fuss or silly schoolboy talk about
breaking rules. Sam Kaleo is not
yet eligible to play for Kahului,
and that should be remembered by
the fans tomorrow when, possibly,
a yell will be sent up about pre
venting Sam from playing or at
least the entering of a protest
against his taking part in the game.
There was a meeting of the Maui
Boat and Country Club last Sun
day, at the beach residence of W.
Seat by. 1 he directors got to
gether and discussed some import
ant matters. It is reported that
about two hundred shares of stock
have been sold, and that there are
still some more men, who are ex
pected to buy big bunches of stock.
to be heard from.
The Puunene swimming tank is
being patronized well now-a-days,
and the players in the Bolting Lup
tournament are to be seen in the
water as soon as their stunts on the
courts are finished every aftcrnooin
There should be a couple c
players on Maui who can mak
Myers and Richardson exert then
selves on the tennis courts. If noi
the cups offered by Harry Baldwi
will surely go to the pair named.
The Bolfing Cup is causing muc
interest to be taken in tennis ;
Puunene. During the week tl
winners were as follow: Savag
Maclaren, D. Rattray, Myers, V
Walsh, Medeiros and Taylor.
It Desna is to have a chance at retaining his job as postmaster in
Hilo, what about our own man, T. B. Lyons? He was nominated to
succeed himself last December, and is one of the "held up" bunch.
If good Republicans are to be given a chance, why not Lyons?
SUNSET ON HAWAII.
IF I could paint the sunset, bright,
And show the truly fairy sight,
My painting none could e'er believe,
They'd think the picture did deceive.
When sitting on my little stoop,
To watch the Grey clouds in group
As they appear out in the west,
I sit and try my very best
To find some words that can portray
Their grandeur at the close of day.
The gorgeous scene like heaps of fire,
From sunset until retire,
With gilded edge o'er sea and land,
E'er changing shape at God's command,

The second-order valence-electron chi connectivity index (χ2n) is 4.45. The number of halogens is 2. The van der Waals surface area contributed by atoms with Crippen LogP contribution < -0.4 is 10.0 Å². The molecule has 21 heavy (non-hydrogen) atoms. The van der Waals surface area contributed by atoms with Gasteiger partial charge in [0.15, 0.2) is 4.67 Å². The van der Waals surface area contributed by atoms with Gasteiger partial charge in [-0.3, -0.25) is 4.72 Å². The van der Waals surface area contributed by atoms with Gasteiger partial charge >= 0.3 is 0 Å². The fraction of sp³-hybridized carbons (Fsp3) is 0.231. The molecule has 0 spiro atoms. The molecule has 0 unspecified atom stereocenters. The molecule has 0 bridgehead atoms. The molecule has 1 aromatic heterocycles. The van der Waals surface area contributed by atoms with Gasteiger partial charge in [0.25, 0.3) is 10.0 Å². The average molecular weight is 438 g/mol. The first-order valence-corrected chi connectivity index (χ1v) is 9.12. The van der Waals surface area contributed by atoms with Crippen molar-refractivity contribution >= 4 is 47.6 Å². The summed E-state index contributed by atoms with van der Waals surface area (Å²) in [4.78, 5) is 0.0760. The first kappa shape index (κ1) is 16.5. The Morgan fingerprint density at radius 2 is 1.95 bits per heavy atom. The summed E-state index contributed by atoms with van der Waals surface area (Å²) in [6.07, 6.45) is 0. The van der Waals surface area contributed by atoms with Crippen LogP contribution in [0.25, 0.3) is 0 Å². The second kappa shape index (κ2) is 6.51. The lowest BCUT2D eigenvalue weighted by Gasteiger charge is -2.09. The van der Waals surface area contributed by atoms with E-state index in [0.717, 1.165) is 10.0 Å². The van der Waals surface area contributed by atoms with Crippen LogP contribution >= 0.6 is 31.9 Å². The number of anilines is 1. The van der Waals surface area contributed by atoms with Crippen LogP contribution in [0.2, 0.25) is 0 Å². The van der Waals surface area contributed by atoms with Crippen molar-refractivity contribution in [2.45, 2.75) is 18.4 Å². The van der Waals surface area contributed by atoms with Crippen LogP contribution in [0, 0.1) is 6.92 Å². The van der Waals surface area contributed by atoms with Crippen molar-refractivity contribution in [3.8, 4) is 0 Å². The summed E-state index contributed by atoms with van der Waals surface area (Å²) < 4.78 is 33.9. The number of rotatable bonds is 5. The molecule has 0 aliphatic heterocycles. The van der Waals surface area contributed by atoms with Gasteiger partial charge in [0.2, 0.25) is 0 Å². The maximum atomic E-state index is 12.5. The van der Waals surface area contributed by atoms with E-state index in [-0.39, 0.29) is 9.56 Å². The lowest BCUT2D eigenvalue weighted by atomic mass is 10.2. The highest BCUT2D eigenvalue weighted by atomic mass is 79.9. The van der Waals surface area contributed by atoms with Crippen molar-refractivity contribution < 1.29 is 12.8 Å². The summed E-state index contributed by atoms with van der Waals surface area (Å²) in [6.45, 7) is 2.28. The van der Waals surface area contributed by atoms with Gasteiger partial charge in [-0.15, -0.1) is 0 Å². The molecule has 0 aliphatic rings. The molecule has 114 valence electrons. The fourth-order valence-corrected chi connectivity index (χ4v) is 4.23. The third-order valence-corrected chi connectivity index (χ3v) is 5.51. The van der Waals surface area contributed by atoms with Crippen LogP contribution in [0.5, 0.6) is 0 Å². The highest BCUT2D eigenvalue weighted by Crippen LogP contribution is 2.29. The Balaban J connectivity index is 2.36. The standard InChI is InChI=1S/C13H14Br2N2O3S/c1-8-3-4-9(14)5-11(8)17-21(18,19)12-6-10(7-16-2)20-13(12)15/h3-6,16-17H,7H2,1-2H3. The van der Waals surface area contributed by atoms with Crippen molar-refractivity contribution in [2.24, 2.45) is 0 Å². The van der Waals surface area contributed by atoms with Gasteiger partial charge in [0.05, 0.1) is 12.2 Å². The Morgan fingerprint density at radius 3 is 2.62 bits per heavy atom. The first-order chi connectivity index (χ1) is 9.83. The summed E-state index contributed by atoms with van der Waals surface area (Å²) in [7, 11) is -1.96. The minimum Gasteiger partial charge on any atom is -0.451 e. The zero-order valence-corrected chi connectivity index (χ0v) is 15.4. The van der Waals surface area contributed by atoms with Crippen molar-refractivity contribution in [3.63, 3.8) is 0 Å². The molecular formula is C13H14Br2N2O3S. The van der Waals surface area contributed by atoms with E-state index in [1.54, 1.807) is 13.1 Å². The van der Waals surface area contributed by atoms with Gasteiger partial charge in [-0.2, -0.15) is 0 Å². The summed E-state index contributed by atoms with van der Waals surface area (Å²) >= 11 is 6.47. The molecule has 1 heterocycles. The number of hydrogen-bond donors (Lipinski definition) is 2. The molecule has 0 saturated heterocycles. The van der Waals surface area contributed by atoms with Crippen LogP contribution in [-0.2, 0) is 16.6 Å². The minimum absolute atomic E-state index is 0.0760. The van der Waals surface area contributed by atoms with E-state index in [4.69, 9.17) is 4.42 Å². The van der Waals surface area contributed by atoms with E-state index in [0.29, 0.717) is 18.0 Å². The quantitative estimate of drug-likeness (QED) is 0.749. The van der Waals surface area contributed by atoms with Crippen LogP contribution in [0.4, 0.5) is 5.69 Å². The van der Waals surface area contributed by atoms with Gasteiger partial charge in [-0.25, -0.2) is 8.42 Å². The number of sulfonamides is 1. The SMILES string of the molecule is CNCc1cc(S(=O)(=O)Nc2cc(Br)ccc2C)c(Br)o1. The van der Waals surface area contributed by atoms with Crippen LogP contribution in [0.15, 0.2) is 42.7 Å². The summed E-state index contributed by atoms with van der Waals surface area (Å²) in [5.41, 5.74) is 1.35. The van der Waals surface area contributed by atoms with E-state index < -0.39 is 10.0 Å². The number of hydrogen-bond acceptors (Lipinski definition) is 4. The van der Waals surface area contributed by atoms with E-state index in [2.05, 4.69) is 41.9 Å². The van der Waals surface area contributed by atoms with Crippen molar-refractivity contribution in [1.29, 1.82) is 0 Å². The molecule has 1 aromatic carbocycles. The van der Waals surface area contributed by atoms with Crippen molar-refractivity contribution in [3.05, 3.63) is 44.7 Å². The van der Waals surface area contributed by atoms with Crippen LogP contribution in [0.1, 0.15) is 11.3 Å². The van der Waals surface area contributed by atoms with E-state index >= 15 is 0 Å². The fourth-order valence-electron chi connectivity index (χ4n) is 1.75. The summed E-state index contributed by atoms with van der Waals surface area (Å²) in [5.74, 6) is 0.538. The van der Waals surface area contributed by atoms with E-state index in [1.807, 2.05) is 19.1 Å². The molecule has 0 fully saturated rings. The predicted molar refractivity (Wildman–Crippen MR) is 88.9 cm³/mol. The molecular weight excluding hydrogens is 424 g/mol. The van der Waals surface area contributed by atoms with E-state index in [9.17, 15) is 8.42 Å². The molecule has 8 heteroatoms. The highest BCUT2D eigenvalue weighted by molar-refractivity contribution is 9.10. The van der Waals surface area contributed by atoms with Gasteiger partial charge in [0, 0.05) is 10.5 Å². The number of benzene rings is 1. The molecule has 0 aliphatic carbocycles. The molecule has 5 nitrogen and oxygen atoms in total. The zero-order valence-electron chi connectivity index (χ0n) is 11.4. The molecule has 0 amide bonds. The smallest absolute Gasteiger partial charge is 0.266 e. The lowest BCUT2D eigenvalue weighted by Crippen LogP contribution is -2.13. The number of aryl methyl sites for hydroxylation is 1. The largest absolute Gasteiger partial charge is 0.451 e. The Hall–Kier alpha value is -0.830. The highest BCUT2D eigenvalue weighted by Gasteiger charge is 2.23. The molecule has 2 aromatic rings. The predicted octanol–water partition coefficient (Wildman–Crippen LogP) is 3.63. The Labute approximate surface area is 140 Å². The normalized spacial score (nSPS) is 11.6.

The grandest scene to mortal eye,
Is sunset in dear old Hawaii.
JIM rOST Wailuku is a nice little toi
and the people in it are alright, too.
JOHN' SMITH It is a pity that sot
sort of a scrap seems to come a bo
every baseball season. It a!! sicms
be inspired by the same bunch
SHERIFF CROVEI,L They are st
talking about the big haul of ukule
Hana. Things are O. K. over thei
J. GARCIA Our opening night at t
new store is going to be the real thii
All those who attend will havet
time of their lives.
W. H. BATTER If the Kahuluis !
thu championship, they will have oipiy
themselves to blame. The forfeited
game will cost them dear before the
end of the season.
J. J. WALSli borne tyue tennis is Deing
played on the Kalului courts and the
game seems to be
lar every day.
E, R. BEVINS-ust watch my partner
when J MioluS properly on
cour -' f roots for me all hd
jetting more pejpu.
Large Stocl of
ingle and Double Hufc
2. and A- inch Sizes
Quarter, Sixth, Eighth and Sixteenth Bends; Quarter Bends
with Heel Inlet; Sanitary Crosses; Single .and Double Hubs;
Increasers; Plain Offsets; Offsets with Vent; Offsets with Heel
Inlet; Plugs; Reducers; Sleeves;' Plain "P" Traps; "P" Traps
with Vent; Plain ."S" Traps; "S" Traps with Hand Hole;
vent; Sanitary "T" Branches; Ventilating
2s; Double "Y" Branches; etc. etc. etc.
on Stone Grease Taps
ipe Yellow Oakum
;ing Lead Pig Lead
a Railroad Cos